Magazine article Teaching Business & Economics

Economic Power: Ignore the 'Grey Pound' at Your Peril!

Magazine article Teaching Business & Economics

Economic Power: Ignore the 'Grey Pound' at Your Peril!

Article excerpt

The cost

As you can see from table 1, the biggest area of government spending per year is pensions. The proportion of total pension benefits that are attributable to the old age pension are in brackets. The existence of the 'triple lock' on the state pension is potentially another burden. This lock means that the basic state pension will rise at the rate of 1 : inflation, 2: average earnings growth, 3: minimum of 2.5%, whichever is the highest. In the words of Andrew Haldenby (director of the independent think tank Reform)

'Through no fault of their own, pensioners have received a level of support that cannot now be afforded'.

It is important to remember that pensioners are not a homogenous group and levels of wealth and income vary enormously. Current low interest rates have also meant that some pensioners have recently suffered falling real incomes (inflation adjusted) in recent years.

Opportunity Cost

The Treasury only has a certain amount of income and it must make choices in terms of who is the beneficiary of its funds. Governments are usually keen to help pensioners as they are a very important voting group in elections. This means that if pensions are to be a key spending priority then something else is likely to suffer. In recent years the under 25's seem to be facing a large burden of government spending cut backs. The Educational Maintenance Allowance (EMA) has been abolished and charges of £9,000 per year apply to many university courses. Younger citizens in the UK have seen a 6.4% fall in real spending power since the start of the credit crisis in 2008 whilst pensioner real disposable incomes have risen by 5.1 %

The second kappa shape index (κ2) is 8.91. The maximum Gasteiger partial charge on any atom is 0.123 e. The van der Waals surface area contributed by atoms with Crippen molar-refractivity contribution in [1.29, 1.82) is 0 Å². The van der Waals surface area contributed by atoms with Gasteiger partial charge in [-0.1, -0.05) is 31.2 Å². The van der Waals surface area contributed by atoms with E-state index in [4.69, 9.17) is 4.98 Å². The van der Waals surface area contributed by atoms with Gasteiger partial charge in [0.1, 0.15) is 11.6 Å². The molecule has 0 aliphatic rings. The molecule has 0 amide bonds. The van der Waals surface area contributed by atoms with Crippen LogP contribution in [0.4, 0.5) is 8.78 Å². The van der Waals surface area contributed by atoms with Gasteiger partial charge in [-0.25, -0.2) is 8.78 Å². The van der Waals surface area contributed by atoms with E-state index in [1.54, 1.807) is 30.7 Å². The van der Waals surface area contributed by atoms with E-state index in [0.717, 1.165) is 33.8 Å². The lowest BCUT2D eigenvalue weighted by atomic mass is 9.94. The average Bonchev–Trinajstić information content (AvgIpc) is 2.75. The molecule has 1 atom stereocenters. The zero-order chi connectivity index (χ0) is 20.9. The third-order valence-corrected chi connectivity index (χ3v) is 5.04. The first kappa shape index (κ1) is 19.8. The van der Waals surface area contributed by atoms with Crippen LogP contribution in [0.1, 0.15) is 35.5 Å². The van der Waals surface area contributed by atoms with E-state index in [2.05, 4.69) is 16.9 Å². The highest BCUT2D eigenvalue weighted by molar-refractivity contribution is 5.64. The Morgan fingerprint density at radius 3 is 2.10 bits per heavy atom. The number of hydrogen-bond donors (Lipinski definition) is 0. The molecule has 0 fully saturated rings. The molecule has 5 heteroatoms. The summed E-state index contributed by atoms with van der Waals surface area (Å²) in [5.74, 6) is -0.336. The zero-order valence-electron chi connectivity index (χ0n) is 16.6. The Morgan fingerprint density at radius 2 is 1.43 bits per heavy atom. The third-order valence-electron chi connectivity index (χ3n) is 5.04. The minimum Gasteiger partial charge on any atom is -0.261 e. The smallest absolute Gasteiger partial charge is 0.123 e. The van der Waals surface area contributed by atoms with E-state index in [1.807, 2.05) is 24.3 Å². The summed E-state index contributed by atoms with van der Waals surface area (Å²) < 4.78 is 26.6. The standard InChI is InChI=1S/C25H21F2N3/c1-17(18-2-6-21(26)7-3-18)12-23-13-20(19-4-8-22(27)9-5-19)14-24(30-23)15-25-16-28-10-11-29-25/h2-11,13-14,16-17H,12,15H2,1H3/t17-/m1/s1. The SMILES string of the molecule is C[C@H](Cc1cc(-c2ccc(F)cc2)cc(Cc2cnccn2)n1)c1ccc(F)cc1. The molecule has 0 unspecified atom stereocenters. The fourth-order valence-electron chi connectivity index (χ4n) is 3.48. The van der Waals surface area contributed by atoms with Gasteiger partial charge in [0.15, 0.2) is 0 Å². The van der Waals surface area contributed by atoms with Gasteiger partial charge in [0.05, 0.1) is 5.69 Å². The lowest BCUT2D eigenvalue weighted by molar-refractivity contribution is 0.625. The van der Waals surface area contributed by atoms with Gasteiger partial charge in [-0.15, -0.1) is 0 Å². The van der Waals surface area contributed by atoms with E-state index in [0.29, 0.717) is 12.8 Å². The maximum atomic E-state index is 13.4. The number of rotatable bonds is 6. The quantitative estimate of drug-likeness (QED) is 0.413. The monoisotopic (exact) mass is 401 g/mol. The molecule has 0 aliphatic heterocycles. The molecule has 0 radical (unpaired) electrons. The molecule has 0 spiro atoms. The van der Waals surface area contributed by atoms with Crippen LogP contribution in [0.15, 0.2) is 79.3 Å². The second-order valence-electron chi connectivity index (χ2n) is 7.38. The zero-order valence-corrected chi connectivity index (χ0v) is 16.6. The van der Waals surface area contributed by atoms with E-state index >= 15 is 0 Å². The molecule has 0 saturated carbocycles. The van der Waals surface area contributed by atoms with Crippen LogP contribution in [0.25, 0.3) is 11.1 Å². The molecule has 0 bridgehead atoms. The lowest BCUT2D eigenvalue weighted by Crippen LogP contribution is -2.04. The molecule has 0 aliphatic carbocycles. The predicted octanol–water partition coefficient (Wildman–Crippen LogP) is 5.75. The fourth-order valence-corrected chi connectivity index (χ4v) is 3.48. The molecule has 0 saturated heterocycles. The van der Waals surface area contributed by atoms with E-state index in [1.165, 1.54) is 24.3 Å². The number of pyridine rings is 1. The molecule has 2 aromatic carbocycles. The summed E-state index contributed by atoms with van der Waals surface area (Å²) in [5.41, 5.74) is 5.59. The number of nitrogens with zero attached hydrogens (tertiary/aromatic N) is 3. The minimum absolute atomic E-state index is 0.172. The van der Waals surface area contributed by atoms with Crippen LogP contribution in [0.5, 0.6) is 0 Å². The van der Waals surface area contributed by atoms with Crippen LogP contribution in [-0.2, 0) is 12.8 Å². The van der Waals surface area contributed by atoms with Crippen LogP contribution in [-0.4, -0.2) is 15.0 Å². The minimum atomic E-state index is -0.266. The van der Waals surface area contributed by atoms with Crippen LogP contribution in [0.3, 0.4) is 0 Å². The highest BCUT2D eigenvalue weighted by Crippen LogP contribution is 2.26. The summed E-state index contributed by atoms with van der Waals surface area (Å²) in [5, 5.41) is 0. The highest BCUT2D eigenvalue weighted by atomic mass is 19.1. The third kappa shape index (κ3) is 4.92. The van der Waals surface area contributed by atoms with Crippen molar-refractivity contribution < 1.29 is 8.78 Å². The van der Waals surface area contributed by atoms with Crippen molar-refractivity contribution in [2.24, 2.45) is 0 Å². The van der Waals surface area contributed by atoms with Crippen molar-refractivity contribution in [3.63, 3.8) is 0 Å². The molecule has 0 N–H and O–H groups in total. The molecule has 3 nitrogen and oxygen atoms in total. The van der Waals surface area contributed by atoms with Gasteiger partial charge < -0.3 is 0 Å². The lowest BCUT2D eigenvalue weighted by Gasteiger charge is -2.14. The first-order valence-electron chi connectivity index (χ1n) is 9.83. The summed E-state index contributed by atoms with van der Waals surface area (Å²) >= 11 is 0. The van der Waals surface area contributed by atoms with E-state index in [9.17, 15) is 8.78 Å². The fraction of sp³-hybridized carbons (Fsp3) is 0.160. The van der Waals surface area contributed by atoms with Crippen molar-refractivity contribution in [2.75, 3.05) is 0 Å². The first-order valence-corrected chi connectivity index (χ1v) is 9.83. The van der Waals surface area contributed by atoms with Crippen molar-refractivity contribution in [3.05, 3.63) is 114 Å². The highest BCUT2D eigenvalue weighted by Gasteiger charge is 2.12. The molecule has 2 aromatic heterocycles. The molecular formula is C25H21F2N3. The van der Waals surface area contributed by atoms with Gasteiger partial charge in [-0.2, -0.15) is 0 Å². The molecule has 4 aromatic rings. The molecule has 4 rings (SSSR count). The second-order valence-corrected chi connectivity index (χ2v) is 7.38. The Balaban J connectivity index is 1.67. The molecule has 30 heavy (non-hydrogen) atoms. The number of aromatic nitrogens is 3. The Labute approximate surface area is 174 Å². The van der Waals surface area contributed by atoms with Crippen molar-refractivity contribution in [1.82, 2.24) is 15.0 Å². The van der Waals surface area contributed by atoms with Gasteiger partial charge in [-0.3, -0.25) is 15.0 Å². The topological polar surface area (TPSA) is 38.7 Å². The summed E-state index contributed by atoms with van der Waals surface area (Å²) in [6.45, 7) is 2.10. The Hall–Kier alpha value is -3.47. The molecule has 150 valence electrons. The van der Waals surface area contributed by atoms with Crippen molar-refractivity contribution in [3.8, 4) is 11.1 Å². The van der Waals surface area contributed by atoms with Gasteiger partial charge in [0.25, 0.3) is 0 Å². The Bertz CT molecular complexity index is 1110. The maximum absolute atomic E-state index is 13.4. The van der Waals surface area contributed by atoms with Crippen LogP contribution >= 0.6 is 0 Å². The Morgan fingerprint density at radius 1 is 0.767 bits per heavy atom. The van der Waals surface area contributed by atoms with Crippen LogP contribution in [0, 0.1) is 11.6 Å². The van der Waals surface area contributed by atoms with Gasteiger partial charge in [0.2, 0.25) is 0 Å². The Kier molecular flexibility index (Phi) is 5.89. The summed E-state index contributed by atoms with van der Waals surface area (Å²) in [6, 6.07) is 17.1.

Potential Solutions

The issue of pensions and welfare benefits for pensioners is starting to attract some cross party consensus. In addition, the retirement age is set to rise from 65 to 66 in 2020 and to 67 in 2028. The coalition government is unwilling to make any immediate changes due to an election pledge to not cut universal pensioner benefits. Other pensioner benefits such as the Winter Fuel Allowance and free bus passes are increasingly been scrutinised. The size of the current government deficit means that this issue is unlikely to go away. It will need addressing at some stage. What cannot be denied is the spending power and growing number of pensioners. This is sometimes referred to as the 'Grey Pound'. Businesses neglect this demographic at their peril. …

Search by... Author
Show... All Results Primary Sources Peer-reviewed

Oops!

An unknown error has occurred. Please click the button below to reload the page. If the problem persists, please try again in a little while.